wolf.dewitte@e-campus.uab.cat

Year of Study in Programme: First

Supervisor: Dr Juli Cebrian & Dr Núria Gavaldà (Universidad Internacional de la Rioja/UNIR)

Area/Topic of Research: Forensic Phonetics, L2 Speech

Title/Provisional Title of Thesis: Speaker Comparisons in Multilingual Contexts: Individual Variation in L1 and L2 Speech for Forensic Purposes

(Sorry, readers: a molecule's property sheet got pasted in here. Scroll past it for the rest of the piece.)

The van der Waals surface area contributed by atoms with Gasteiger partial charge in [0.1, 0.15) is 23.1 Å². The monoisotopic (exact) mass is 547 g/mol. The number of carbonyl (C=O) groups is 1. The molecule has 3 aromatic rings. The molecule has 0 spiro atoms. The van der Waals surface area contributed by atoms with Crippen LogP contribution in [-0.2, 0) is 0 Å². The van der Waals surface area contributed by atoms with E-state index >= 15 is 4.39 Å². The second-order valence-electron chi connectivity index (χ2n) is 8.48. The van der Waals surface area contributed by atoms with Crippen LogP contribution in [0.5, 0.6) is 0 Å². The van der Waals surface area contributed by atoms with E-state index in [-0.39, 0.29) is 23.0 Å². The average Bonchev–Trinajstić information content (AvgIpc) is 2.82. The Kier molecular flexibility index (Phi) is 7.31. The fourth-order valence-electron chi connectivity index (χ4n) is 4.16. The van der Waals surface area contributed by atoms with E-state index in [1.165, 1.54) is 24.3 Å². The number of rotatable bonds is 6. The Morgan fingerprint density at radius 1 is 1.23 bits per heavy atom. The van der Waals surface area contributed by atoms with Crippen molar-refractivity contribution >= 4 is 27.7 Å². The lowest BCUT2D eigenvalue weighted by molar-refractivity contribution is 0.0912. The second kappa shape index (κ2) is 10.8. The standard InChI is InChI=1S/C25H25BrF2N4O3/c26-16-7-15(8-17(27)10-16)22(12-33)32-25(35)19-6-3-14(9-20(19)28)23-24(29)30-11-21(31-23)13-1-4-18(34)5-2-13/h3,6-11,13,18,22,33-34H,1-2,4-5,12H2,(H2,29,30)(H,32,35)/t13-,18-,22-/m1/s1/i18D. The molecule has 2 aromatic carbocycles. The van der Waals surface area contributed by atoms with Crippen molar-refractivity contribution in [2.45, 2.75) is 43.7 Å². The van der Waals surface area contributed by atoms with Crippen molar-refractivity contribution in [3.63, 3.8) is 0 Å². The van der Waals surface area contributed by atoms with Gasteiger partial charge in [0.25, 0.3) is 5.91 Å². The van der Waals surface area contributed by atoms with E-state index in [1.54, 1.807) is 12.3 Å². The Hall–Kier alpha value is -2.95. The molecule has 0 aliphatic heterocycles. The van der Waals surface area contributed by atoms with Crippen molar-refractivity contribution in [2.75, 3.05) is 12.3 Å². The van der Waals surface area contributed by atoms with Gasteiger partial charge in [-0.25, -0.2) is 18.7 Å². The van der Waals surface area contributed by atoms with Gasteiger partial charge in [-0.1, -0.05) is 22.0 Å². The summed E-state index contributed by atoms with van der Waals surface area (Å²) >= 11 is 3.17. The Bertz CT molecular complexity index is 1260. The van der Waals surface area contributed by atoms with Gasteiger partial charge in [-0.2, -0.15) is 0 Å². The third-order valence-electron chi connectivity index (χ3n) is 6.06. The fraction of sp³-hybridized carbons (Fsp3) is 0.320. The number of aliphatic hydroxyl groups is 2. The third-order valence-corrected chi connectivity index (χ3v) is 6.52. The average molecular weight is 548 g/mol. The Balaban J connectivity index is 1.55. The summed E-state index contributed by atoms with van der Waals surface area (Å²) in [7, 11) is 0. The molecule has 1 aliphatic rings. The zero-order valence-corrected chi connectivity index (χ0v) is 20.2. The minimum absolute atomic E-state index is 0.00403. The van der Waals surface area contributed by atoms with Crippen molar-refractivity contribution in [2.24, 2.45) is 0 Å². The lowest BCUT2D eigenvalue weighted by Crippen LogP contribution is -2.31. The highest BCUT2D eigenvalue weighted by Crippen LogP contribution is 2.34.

Short Abstract: The number of people who speak one or multiple languages in addition to their mother tongue is increasing significantly and so is, in turn, the number of forensic phonetic cases involving multilingual situations (Künzel, 2013; Rose, 2002). While the preferred method of analysis in these multilingual contexts appears to be that of automatic speaker recognition (Campbell et al., 2004; Kinnunen et al., 2006; Künzel, 2013; Luengo et al., 2008; van Leeuwen & Bouten, 2004), surveys have shown that the most commonly used method by forensic phoneticians in monolingual situations is the auditory-acoustic approach (Gold & French, 2011, 2019; Morrison et al., 2016). As such, the main aim of this thesis is to carry out an analysis of native (L1) Catalan speech and second language (L2) English speech in order to determine which features allow for the identification of speakers across languages and would, therefore, be suitable to be used for such ends in forensic phonetic contexts involving an auditory-acoustic approach. More specifically, this study wishes to explore how certain features which are highly similar across Catalan and English—such as nasal consonants—perform when analysed in multilingual contexts; that is, whether the analysis of these features can aid the identification of speakers when the speech samples under investigation consist of an L1 Catalan and a highly proficient L2 English sample produced by the same individual. It is hypothesised that a comparison of the features mentioned across languages and within speakers will result in a low amount of variability being observed, while a similar comparison across speakers will result in the detection of a high degree of variation.